(said Aldus Manutius)
May , 1999
It's depressing to see so many ruins on the net. Links leading to nowhere (the "linked" has disappeared, or the "linker" isn't checking - or both). Or the stuff is still there, but nobody has updated it in the last three or four years. Crumbling ruins of architectures of which we can vaguely guess the design.
When I try to understand why these things happen, I often find that the reason is haste. Someone expected fast results, didn't get them and gave up. "Fast" doesn't mean days or weeks. I know cases in which an objective was set at the end of a year. It wasn't reached and the plan was abandoned. Someone else did the same thing with more consistency, over time went well beyond that objective - and now has the high ground.
A website (or any other presence on the net) isn't born grown-up, like Minerva jumping out of Jupiter's head. Nobody (including people who think they are "experts") can really know, at the beginning, how it will (or should) be. We must learn from experience and from our (unavoidable) mistakes, from dialogue with our readers, from testing and adjusting. The real advantage of the net is that we can constantly feel our way and experiment.
An interesting thought comes from someone who found himself in similar circumstances five hundred years ago. Johann Gutenberg had invented a new technology, but not a new culture. A Venetian, Aldo Manuzio (or Aldus Manutius, as he is known internationally by his Latin name) faced a new challenge. He didn't only invent a new typeface, that set the pattern for those we are using today. He didn't only define a style of layout that is still a wonderful example. He also developed a new way of choosing and managing content. In one word, he invented publishing.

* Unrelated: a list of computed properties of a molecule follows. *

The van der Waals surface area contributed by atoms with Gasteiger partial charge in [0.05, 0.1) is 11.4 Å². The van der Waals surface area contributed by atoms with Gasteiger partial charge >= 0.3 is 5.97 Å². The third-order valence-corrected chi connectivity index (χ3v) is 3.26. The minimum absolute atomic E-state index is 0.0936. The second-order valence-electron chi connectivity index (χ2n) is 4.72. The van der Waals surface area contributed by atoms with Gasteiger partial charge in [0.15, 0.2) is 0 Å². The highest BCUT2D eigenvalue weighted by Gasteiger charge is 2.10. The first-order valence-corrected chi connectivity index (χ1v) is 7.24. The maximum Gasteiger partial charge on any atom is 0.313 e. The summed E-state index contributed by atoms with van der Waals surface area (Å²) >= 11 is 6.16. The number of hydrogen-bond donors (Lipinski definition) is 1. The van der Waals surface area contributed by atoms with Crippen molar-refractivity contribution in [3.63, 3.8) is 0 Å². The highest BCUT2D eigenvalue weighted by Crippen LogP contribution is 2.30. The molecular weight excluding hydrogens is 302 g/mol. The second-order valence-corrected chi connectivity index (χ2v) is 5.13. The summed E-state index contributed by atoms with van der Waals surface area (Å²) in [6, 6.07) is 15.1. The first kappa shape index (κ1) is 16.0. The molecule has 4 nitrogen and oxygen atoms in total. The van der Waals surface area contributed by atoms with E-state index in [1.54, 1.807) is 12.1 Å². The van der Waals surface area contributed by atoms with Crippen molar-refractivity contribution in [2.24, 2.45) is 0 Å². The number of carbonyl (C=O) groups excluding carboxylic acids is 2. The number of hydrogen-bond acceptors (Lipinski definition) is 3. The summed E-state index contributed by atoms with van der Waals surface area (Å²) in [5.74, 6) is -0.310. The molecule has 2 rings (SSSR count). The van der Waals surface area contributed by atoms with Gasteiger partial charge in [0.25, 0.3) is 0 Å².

This was his trademark.
It was accompanied by two Latin words: festina lente. "Hurry slowly." It's no coincidence that his "paradox" is a good guideline (I think) for whatever we plan to do on the internet. Electronic communication is fast; but people out there have many other things to do before they come looking for whatever we have to say.
I think it's better this way. If we could really reach a large number of people the minute we go online, we would be in trouble. Very probably, we wouldn't be able to cope.
The "haste" we need is not fast initial growth. It's speed in reaction and adjustment. We must be alert and fast in answering and learning. We must be flexible, to adjust to ever-changing circumstances; to problems and opportunities that can turn up quite unexpectedly.
It's better to make a gradual and "scaleable" investment. To begin with not-too-much visibility, so we can learn from our mistakes while the risks are manageable. To be prepared for gradual development over time. To add resources, and train people, while we learn and grow.
It's better, I believe, to check the foundations before we wave a flag on the roof - or we gather a crowd on the top floor. Whatever we do on the net isn't made of brick and stone; we can change it at any time. But it needs a precise and complex architecture, that won't work unless it's well designed and based on solid ground.
Festina lente should be written on the wall, I believe, wherever people work on internet projects. Following Aldo's advice may not make us famous for the next 500 years, but it would save us a lot of mistakes and disappointments.